Using a Course Style Guide

If you do not use a course style guide, I encourage you to try one. In addition to clearly communicating your expectations for students’ work, a course style guide helps students polish and refine their writing and promotes consistency in their writing throughout a course. Furthermore, a style guide is a great way to help students think about writing for multiple audiences—the audience established in an assignment prompt and the instructor who grades the assignment.

Here is my Advanced Business Writing Style Guide, which you are free to use and adapt as you wish. As you create your own guides, you may want to do the following:

  •  Address only the issues of greatest need. What works as a guide for one group of students may not work for another group. One of my colleagues, for instance, specifies font type, font size, and margins for assignments in her beginning business writing course. These are not issues for my students in my advanced writing course, so I don’t address them in the style guide.
  • Keep the guide short. If it’s too long, students will ignore it. How long is too long? My guide is four pages, and I’ve found this is about as much as students can attend to in editing any one paper.
  • Introduce students to the guide by reviewing not only the principles in the guide but also your reasons for including them. My experience is that if students know why I want them to do something, they are more likely to remember to actually do it. Otherwise, the style guide appears to the students as a list of my personal pet peeves rather than standard bcomm practices. (Admittedly, though, “please feel free to” does drive me nuts.)
  • Provide practice editing exercises so that students can identify style guide violations in practice before they have to edit their own documents for a grade.
  • Make sure students understand the terminology in the style guide. For example, in my style guide, I use terms such as “independent clause” and “dependent clause.” Students learn these concepts in our unit on rhetorical punctuation, so I know they know (or should know) what the terms mean.
  • Make students accountable for style guide violations. For instance, in my most recent report assignment, students lost 10% on the assignment if they had more than five style guide violations. After I returned the report, I required that students revise all style guide violations by typing the sentence with the error, identifying the error, and then revising the sentence.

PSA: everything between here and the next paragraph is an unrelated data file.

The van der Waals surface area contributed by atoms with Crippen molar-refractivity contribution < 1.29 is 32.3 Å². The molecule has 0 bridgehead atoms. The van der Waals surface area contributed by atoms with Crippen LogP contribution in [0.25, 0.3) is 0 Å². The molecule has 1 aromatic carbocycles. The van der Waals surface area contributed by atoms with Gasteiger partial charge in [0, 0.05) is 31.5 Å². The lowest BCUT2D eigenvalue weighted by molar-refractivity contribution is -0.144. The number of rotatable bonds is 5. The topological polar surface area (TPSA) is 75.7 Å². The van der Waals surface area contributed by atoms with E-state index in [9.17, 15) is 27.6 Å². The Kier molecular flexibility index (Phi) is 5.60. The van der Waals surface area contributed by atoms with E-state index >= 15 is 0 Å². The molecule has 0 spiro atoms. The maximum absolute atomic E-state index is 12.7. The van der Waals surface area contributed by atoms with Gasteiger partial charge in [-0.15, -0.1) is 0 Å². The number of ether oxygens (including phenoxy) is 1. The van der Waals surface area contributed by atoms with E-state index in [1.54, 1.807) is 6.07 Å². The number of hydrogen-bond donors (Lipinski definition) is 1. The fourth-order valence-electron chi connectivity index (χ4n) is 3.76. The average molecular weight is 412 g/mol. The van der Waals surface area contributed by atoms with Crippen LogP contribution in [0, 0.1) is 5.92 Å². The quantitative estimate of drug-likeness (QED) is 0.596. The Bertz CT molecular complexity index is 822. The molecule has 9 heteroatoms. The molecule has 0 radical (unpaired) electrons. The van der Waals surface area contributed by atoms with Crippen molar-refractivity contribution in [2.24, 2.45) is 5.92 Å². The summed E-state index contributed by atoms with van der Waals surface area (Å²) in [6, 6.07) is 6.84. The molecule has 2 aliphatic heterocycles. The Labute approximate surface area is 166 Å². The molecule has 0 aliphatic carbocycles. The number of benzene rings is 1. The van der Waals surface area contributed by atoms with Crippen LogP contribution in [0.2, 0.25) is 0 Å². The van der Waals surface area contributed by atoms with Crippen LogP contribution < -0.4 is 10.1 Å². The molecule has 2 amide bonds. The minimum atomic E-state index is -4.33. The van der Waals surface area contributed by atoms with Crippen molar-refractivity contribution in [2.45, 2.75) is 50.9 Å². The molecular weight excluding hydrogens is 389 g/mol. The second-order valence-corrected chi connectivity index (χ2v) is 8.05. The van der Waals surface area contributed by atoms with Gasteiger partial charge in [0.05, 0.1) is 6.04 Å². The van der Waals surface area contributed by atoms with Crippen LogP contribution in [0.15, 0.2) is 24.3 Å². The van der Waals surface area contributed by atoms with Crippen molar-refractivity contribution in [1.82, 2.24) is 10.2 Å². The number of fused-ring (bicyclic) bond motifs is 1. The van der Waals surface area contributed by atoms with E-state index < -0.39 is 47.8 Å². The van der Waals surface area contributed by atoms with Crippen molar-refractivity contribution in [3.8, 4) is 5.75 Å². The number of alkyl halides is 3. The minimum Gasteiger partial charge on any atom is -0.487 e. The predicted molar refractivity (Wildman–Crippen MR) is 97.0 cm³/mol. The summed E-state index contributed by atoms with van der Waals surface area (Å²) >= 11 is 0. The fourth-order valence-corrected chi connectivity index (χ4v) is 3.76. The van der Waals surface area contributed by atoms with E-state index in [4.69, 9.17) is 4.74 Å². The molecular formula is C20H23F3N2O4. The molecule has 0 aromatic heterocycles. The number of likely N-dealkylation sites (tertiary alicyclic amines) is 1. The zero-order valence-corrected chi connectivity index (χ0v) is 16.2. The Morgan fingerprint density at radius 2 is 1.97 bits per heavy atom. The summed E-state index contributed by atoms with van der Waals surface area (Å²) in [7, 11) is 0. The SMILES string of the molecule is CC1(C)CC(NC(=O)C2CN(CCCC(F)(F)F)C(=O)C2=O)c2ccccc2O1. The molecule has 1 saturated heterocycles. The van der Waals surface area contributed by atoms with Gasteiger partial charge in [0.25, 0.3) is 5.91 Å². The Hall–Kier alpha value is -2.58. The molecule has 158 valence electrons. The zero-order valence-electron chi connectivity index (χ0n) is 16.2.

Students do get frustrated at having to follow the style guide, but several of my students commented after turning in their report revisions that they were able to see how much tighter and more professional their writing has become as a result of following the guide. I even get the occasional report from alums that they still use the style guide at work or have created their own to guide their (and their coworkers’) writing.

If you have a course style guide or have suggestions for making one, please share them.

2 thoughts on “Using a Course Style Guide

  1. This is wonderful work. The chart really simplifies the essential
    issues observed in student writing.

    Your work on this is very much appreciated. I have struggled in the
    classroom to accommodate different standards from a variety of
    textbooks and authors that are inconsistent and confusing. No one
    handbook has been adopted for standardization.

    Your work addresses my concerns in a very understandable manner.

    With respect, Tom


    • Hi, Tom~
      Thank you for liking it. Like you, I have many issues to address in student writing while also addressing the many acceptable style variations. I will say, though, that now that we (my classes and I) have picked our path and stuck to it, we’re much better able to focus on some of the more high-level rhetorical, critical thinking, and problem solving issues surrounding their writing.



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